Bomb Attack on Darwin

The attack on Darwin at 9.58 am on Thursday the 19th February 1942 was horrendous and not expected. Two hundred and forty three people died and three hundred and fifty more injured or missing. Many innocent people were killed while working in the post office and other local businesses.

The attack came from 188 aircraft launched from four Japanese naval carriers 350km North West of Darwin. Eight ships were sunk and others severely damaged.

During 1942-1943 the Japanese carried out 64 bombing attacks on and around Darwin. Numerous Airstrips were built on the road into Darwin even further down from Adelaide River to enable our military to safely land their aircraft, some of these are still there today as a reminder.

Wreck of the B24 J Liberator -Milady

We took a drive out to Wagait Beach and from there we drove to see the wreck of the Milady. It’s well worth the trip as they had give very informative signs with information on all parts of the wreck.



Searching for Loved Ones

There are many internet sites where you can search for loved ones although you need to find any information on which war, country and regiments that your loved one is from to help your research.

Searching for family and friends is not always easy. Although the most important thing is to never give up, you can be lucky like us as we searched for a family friend.

We were told ours was killed in Darwin so that is where we started searching in the most obvious place we thought at the Darwin Military Museum-Defence of Darwin Experience which is situated at the end of East Point Road. We wanted to see this during our last visit four years ago in Darwin, although because dogs are not permitted in the grounds we could not enter.

This time we put our dog in Helgas Dog and Cat kennels so were able to enjoy our visit and search for more information.

We had a letter that Jack Campbell had written to our family on 1st January 1944 therefore we had something to go by and he had stated his enlisted and group number at the top which was a big help.

This Darwin Military Museum is well worth a visit with a great collection of displays and memorabilia of this terrible time and the equipment used in the defence of Darwin.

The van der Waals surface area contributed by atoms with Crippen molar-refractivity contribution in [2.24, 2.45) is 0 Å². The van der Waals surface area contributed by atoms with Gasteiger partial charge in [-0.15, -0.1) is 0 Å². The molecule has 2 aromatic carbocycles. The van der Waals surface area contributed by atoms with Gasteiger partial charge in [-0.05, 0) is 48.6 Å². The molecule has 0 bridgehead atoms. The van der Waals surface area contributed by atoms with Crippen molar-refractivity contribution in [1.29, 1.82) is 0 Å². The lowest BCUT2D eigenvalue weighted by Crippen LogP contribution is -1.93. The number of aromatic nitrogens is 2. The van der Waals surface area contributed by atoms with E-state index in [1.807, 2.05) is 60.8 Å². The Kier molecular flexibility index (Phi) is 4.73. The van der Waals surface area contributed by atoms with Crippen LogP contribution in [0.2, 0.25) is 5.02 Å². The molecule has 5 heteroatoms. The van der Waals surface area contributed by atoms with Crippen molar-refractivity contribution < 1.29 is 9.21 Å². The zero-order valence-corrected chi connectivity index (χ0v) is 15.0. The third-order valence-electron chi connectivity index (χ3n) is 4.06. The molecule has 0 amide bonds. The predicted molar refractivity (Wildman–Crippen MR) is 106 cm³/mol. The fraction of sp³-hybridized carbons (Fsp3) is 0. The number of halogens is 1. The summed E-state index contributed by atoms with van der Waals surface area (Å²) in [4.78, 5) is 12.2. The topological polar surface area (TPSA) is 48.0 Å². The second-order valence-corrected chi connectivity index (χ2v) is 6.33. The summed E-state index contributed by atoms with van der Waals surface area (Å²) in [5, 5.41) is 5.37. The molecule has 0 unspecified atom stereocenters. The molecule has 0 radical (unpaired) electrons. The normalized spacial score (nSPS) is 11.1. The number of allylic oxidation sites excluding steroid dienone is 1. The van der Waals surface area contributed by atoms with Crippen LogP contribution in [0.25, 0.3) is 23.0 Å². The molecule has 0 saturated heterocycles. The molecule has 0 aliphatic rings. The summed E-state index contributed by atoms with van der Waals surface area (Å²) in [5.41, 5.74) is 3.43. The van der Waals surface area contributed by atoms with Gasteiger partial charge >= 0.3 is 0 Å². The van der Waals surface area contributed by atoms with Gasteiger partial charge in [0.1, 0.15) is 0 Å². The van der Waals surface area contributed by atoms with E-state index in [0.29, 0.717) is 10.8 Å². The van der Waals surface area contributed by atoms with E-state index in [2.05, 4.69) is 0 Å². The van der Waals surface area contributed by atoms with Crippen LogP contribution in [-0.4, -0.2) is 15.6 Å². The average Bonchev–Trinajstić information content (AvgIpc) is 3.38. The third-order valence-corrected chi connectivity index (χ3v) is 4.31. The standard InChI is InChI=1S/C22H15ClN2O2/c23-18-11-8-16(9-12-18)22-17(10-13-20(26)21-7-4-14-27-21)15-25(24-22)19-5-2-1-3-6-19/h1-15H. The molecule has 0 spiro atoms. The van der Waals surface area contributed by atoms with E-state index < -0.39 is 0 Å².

Misleading Information

After reading some of the information at the museum, we noticed the records stated there were no bombings after November 1943. We could not understand this because we were told he was killed from a bomb. We went through all the displays and read all the names of the enlisted men killed in Darwin without success.

Disappointed we did more research on military records on the net and with help from our daughter we found that his grave was in Adelaide River NT cemetery.

This war cemetery is beautifully kept and well worth a visit. And most important of all we found our Jack Campbell. In fact his name was John Samual Campbell. And yes, he did die in a bombing. On the 6th of august 1944 the crew of the 25th Mitchell bomber A47-13 were carrying out medium level bombing practice. The crew experienced trouble in releasing bombs and advised formation. The bombs were seen to fall and explode beneath the aircraft.

Therefore they were actually killed by their own bombs. How terrible is that? Four men were killed instantly, one lived 2 days and the other one died on the 19th.

Flames were seen to come from aircraft which crash landed approximately 10 miles East of Adelaide River.

The head stones of the four killed are together in this cemetery although I am still not sure at time of writing where the other two were buried. These men were all so very young, like many men lost in the wars.

If you are looking for loved ones then you too will need to make full use of all the internet and military museums available and you too may find the ones you are looking for.